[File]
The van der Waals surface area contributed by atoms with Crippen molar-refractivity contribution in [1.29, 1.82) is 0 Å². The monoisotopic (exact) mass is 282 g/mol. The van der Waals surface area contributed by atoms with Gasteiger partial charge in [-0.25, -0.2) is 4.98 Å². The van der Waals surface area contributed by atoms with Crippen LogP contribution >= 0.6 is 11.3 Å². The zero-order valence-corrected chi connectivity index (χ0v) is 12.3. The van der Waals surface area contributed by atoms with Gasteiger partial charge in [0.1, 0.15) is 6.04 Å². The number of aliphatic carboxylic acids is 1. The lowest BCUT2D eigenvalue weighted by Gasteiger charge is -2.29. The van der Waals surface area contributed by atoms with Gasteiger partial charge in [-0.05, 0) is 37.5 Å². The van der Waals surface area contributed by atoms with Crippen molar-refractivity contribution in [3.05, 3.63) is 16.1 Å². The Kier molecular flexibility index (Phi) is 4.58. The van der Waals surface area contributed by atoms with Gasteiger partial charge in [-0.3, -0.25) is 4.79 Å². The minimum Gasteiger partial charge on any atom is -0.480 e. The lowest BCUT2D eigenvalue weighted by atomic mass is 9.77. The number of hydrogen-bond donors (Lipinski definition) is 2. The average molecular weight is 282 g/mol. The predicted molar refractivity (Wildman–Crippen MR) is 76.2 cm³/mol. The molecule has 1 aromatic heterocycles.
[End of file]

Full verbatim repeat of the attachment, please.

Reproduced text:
The van der Waals surface area contributed by atoms with Crippen molar-refractivity contribution in [1.29, 1.82) is 0 Å². The monoisotopic (exact) mass is 282 g/mol. The van der Waals surface area contributed by atoms with Gasteiger partial charge in [-0.25, -0.2) is 4.98 Å². The van der Waals surface area contributed by atoms with Crippen LogP contribution >= 0.6 is 11.3 Å². The zero-order valence-corrected chi connectivity index (χ0v) is 12.3. The van der Waals surface area contributed by atoms with Gasteiger partial charge in [0.1, 0.15) is 6.04 Å². The number of aliphatic carboxylic acids is 1. The lowest BCUT2D eigenvalue weighted by Gasteiger charge is -2.29. The van der Waals surface area contributed by atoms with Gasteiger partial charge in [-0.05, 0) is 37.5 Å². The van der Waals surface area contributed by atoms with Crippen molar-refractivity contribution in [3.05, 3.63) is 16.1 Å². The Kier molecular flexibility index (Phi) is 4.58. The van der Waals surface area contributed by atoms with Gasteiger partial charge in [-0.3, -0.25) is 4.79 Å². The minimum Gasteiger partial charge on any atom is -0.480 e. The lowest BCUT2D eigenvalue weighted by atomic mass is 9.77. The number of hydrogen-bond donors (Lipinski definition) is 2. The average molecular weight is 282 g/mol. The predicted molar refractivity (Wildman–Crippen MR) is 76.2 cm³/mol. The molecule has 1 aromatic heterocycles.